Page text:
RM Lodha, BCCI Stunned As CoA Asks Virat Kohli, Ravi Shastri To Decide On WAGs Travel
The decision to let Virat Kohli and Ravi Shastri decide on travel schedule of the WAGs has taken R.M. Lodha and BCCI by surprise.
- CoA had asked Kohli and Shastri to decide on the travel schedule of WAGs
- Senior BCCI official termed this decision as a conflict of interest
- BCCI has been crying itself hoarse about those rules, the official said
The bizarre move by the Supreme Court-appointed Committee of Administrators (CoA) asking the India captain and coach to decide on travel schedule of the WAGs has not just taken the Board of Control for Cricket in India (BCCI) officials by surprise, but also former Chief Justice RM Lodha. Lodha panel's set of proposals were the yardstick for the formation of the new BCCI constitution, but the former CJI is surprised at how things have panned out in the last two years.
Speaking to IANS, Lodha said that now that Ethics Officer DK Jain is there, he should take a stand and stop any move that is against the newly registered constitution as per the proposals of the Lodha panel.
"What can I say? The Ethics Officer is there now to decide. What do I say? Everyone is interpreting it (the Lodha panel's proposals) in their own way. Our recommendations are in place and based on that I was told the constitution was framed. As and when issue arises, the Ethics Officer should take a call," he said.
Lodha is clearly disappointed at how the CoA has failed to follow the brief and implement the new constitution and goes on to add that there seems to be no light at the end of the tunnel.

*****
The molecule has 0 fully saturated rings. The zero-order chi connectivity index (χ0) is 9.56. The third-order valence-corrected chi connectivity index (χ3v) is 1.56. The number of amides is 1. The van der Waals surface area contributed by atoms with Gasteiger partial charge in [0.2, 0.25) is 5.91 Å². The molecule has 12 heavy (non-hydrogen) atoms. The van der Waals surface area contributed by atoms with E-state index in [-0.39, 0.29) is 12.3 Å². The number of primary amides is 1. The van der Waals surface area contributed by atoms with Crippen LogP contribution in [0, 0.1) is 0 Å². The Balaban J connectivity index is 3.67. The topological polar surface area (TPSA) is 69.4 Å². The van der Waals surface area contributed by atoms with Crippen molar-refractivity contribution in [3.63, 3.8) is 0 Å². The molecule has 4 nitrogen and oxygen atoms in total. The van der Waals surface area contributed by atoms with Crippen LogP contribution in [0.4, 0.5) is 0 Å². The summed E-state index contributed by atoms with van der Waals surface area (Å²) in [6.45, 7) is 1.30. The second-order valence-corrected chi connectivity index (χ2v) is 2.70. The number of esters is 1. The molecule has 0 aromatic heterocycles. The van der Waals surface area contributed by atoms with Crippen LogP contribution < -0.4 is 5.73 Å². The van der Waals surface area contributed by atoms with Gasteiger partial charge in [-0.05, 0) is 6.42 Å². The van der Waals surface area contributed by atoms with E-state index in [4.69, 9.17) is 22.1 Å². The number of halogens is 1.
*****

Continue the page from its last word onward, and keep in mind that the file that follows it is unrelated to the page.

"Absolutely nothing has happened in two years. We wanted to see the report being implemented as approved by the Supreme Court, but more than two years have passed and we don't see any light at the end of the tunnel," he pointed.
Asked if the formation of the CoA actually helped, as even the BCCI office bearers seem to be surprised by some of the changes suggested by the committee, Lodha said: "It is a matter of interpretation and competence."
Speaking to IANS, a senior BCCI official said that the move to allow the captain (Virat Kohli) and coach (Ravi Shastri at present) to decide on the travel duration and plan of the WAGs was a clear case of conflict of interest.
"The essence of conflict of interest is that when you are taking a decision of which you are yourself a beneficiary, that is conflict. I think the CoA is like an unfettered entity which has moved away from any limitations it may have originally perceived on account of the Supreme Court order on the Lodha Committee report," the source said.
"Many decisions taken by them are in complete violation of not just the new BCCI constitution, but also in violation of the Lodha Committee report. The Lodha Committee report's foundation lay on tackling conflict of interest issues. And the CoA in their task of administration seem to have come up with the same issues of conflict of interest and it seems they wish to do away with the whole concept," the source added.
"Two standout incidents in this regard would be the decision to approach the Supreme Court with regards to amendment or relaxation of conflict of interest rules with regard to players. The BCCI has been crying itself hoarse about those rules. But at that point in time, the CoA branded the BCCI officials as obstructionists. And now when the ground reality has hit them and they are being criticized, they wish to go to the court," the source said.
"The second incident displays the CoA's desire to be seen as proximate to the players and that is evident in their faulty decision to leave this WAGs issue for the captain and coach. This again opens a Pandora's Box. They have left the decision which may impact the performance of the team to the very people who are beneficiaries of it. Has this been done keeping in mind the busy schedule of some of the wives?" he enquired.
Echoing the sentiments, another official said: "Some of the recent decisions of the CoA clearly shows that they feel they are above the apex court because certain decisions they have taken can only be taken by the honourable court."
It will be interesting to see how Ethics Officer Jain interprets this whole decision because a member of the CoA itself has made it clear that the resolution taken in the meeting wasn't a unanimous one.